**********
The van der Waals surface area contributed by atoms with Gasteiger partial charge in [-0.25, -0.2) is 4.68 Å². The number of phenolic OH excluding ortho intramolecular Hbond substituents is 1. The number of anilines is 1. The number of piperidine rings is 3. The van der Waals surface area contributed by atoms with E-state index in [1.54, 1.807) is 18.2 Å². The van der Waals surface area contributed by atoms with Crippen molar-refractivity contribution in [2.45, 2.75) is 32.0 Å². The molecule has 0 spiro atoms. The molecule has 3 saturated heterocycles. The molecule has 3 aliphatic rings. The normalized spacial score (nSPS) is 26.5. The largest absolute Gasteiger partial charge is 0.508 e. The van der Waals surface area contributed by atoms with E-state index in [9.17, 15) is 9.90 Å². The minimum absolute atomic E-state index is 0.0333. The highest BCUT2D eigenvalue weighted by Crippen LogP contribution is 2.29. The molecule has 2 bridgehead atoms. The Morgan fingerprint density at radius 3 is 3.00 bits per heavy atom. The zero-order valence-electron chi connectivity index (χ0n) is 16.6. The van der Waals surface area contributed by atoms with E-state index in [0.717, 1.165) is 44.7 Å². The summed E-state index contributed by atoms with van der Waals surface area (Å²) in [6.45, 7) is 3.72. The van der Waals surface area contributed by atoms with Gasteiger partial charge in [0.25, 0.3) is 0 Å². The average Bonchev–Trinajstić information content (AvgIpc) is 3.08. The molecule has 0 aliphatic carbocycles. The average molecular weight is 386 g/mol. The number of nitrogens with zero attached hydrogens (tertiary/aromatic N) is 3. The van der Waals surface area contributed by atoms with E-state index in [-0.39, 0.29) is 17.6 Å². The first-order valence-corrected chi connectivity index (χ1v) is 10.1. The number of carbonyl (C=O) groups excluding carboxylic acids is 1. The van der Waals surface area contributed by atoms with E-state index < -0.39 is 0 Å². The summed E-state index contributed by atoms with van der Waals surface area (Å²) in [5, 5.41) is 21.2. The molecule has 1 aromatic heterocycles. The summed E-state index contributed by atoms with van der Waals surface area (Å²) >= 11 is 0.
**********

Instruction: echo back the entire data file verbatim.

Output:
The van der Waals surface area contributed by atoms with Gasteiger partial charge in [-0.25, -0.2) is 4.68 Å². The number of phenolic OH excluding ortho intramolecular Hbond substituents is 1. The number of anilines is 1. The number of piperidine rings is 3. The van der Waals surface area contributed by atoms with E-state index in [1.54, 1.807) is 18.2 Å². The van der Waals surface area contributed by atoms with Crippen molar-refractivity contribution in [2.45, 2.75) is 32.0 Å². The molecule has 0 spiro atoms. The molecule has 3 saturated heterocycles. The molecule has 3 aliphatic rings. The normalized spacial score (nSPS) is 26.5. The largest absolute Gasteiger partial charge is 0.508 e. The van der Waals surface area contributed by atoms with E-state index in [9.17, 15) is 9.90 Å². The minimum absolute atomic E-state index is 0.0333. The highest BCUT2D eigenvalue weighted by Crippen LogP contribution is 2.29. The molecule has 2 bridgehead atoms. The Morgan fingerprint density at radius 3 is 3.00 bits per heavy atom. The zero-order valence-electron chi connectivity index (χ0n) is 16.6. The van der Waals surface area contributed by atoms with E-state index in [0.717, 1.165) is 44.7 Å². The summed E-state index contributed by atoms with van der Waals surface area (Å²) in [6.45, 7) is 3.72. The van der Waals surface area contributed by atoms with Gasteiger partial charge in [0.25, 0.3) is 0 Å². The average Bonchev–Trinajstić information content (AvgIpc) is 3.08. The molecule has 0 aliphatic carbocycles. The average molecular weight is 386 g/mol. The number of nitrogens with zero attached hydrogens (tertiary/aromatic N) is 3. The van der Waals surface area contributed by atoms with E-state index in [-0.39, 0.29) is 17.6 Å². The first-order valence-corrected chi connectivity index (χ1v) is 10.1. The number of carbonyl (C=O) groups excluding carboxylic acids is 1. The van der Waals surface area contributed by atoms with E-state index < -0.39 is 0 Å². The summed E-state index contributed by atoms with van der Waals surface area (Å²) in [5, 5.41) is 21.2. The molecule has 1 aromatic heterocycles. The summed E-state index contributed by atoms with van der Waals surface area (Å²) >= 11 is 0.